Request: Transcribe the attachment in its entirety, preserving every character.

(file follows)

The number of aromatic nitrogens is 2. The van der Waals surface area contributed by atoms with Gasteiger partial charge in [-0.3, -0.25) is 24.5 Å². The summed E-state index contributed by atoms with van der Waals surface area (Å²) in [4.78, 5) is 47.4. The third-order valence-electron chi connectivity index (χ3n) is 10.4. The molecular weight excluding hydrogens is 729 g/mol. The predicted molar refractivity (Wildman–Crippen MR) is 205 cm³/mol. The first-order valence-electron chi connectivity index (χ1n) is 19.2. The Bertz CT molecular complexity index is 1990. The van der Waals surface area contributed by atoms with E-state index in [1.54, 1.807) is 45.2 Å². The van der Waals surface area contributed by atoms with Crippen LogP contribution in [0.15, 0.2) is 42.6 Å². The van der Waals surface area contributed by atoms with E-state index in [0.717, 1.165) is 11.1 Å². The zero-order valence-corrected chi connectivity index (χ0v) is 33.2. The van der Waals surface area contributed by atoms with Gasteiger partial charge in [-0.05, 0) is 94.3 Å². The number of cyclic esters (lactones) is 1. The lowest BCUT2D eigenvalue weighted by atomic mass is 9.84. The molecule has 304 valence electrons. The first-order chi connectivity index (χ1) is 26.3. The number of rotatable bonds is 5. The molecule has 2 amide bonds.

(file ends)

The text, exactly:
The number of aromatic nitrogens is 2. The van der Waals surface area contributed by atoms with Gasteiger partial charge in [-0.3, -0.25) is 24.5 Å². The summed E-state index contributed by atoms with van der Waals surface area (Å²) in [4.78, 5) is 47.4. The third-order valence-electron chi connectivity index (χ3n) is 10.4. The molecular weight excluding hydrogens is 729 g/mol. The predicted molar refractivity (Wildman–Crippen MR) is 205 cm³/mol. The first-order valence-electron chi connectivity index (χ1n) is 19.2. The Bertz CT molecular complexity index is 1990. The van der Waals surface area contributed by atoms with E-state index in [1.54, 1.807) is 45.2 Å². The van der Waals surface area contributed by atoms with Crippen LogP contribution in [0.15, 0.2) is 42.6 Å². The van der Waals surface area contributed by atoms with E-state index in [0.717, 1.165) is 11.1 Å². The zero-order valence-corrected chi connectivity index (χ0v) is 33.2. The van der Waals surface area contributed by atoms with Gasteiger partial charge in [-0.05, 0) is 94.3 Å². The number of cyclic esters (lactones) is 1. The lowest BCUT2D eigenvalue weighted by atomic mass is 9.84. The molecule has 304 valence electrons. The first-order chi connectivity index (χ1) is 26.3. The number of rotatable bonds is 5. The molecule has 2 amide bonds.